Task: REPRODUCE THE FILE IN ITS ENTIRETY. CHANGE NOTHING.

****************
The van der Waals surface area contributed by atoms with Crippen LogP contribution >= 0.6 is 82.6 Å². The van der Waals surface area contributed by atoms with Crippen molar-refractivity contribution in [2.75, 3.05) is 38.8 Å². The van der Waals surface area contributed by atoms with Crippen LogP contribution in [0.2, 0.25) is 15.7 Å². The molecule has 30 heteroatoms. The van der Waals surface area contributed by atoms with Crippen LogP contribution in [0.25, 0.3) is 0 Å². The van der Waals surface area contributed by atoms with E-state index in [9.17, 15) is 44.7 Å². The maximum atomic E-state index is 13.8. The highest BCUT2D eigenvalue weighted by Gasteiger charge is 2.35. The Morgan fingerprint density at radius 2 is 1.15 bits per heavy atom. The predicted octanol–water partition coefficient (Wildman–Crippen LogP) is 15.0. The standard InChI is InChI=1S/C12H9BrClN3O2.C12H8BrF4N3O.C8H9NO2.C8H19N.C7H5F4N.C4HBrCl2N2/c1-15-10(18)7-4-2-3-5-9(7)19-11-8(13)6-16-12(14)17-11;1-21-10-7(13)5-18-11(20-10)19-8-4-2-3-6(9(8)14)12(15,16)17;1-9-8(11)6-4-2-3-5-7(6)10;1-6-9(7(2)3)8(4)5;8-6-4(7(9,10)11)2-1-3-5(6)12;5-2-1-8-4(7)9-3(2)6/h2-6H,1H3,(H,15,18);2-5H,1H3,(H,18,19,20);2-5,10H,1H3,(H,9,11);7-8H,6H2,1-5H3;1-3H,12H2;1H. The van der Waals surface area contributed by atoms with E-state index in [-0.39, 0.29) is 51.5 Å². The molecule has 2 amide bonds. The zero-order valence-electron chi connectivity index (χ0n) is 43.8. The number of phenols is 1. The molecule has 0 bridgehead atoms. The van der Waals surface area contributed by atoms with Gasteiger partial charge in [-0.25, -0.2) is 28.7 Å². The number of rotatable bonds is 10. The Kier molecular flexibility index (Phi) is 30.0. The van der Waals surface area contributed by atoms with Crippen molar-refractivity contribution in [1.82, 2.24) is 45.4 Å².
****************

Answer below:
The van der Waals surface area contributed by atoms with Crippen LogP contribution >= 0.6 is 82.6 Å². The van der Waals surface area contributed by atoms with Crippen molar-refractivity contribution in [2.75, 3.05) is 38.8 Å². The van der Waals surface area contributed by atoms with Crippen LogP contribution in [0.2, 0.25) is 15.7 Å². The molecule has 30 heteroatoms. The van der Waals surface area contributed by atoms with Crippen LogP contribution in [0.25, 0.3) is 0 Å². The van der Waals surface area contributed by atoms with E-state index in [9.17, 15) is 44.7 Å². The maximum atomic E-state index is 13.8. The highest BCUT2D eigenvalue weighted by Gasteiger charge is 2.35. The Morgan fingerprint density at radius 2 is 1.15 bits per heavy atom. The predicted octanol–water partition coefficient (Wildman–Crippen LogP) is 15.0. The standard InChI is InChI=1S/C12H9BrClN3O2.C12H8BrF4N3O.C8H9NO2.C8H19N.C7H5F4N.C4HBrCl2N2/c1-15-10(18)7-4-2-3-5-9(7)19-11-8(13)6-16-12(14)17-11;1-21-10-7(13)5-18-11(20-10)19-8-4-2-3-6(9(8)14)12(15,16)17;1-9-8(11)6-4-2-3-5-7(6)10;1-6-9(7(2)3)8(4)5;8-6-4(7(9,10)11)2-1-3-5(6)12;5-2-1-8-4(7)9-3(2)6/h2-6H,1H3,(H,15,18);2-5H,1H3,(H,18,19,20);2-5,10H,1H3,(H,9,11);7-8H,6H2,1-5H3;1-3H,12H2;1H. The van der Waals surface area contributed by atoms with E-state index in [-0.39, 0.29) is 51.5 Å². The molecule has 2 amide bonds. The zero-order valence-electron chi connectivity index (χ0n) is 43.8. The number of phenols is 1. The molecule has 0 bridgehead atoms. The van der Waals surface area contributed by atoms with Gasteiger partial charge in [-0.25, -0.2) is 28.7 Å². The number of rotatable bonds is 10. The Kier molecular flexibility index (Phi) is 30.0. The van der Waals surface area contributed by atoms with Crippen molar-refractivity contribution in [1.82, 2.24) is 45.4 Å².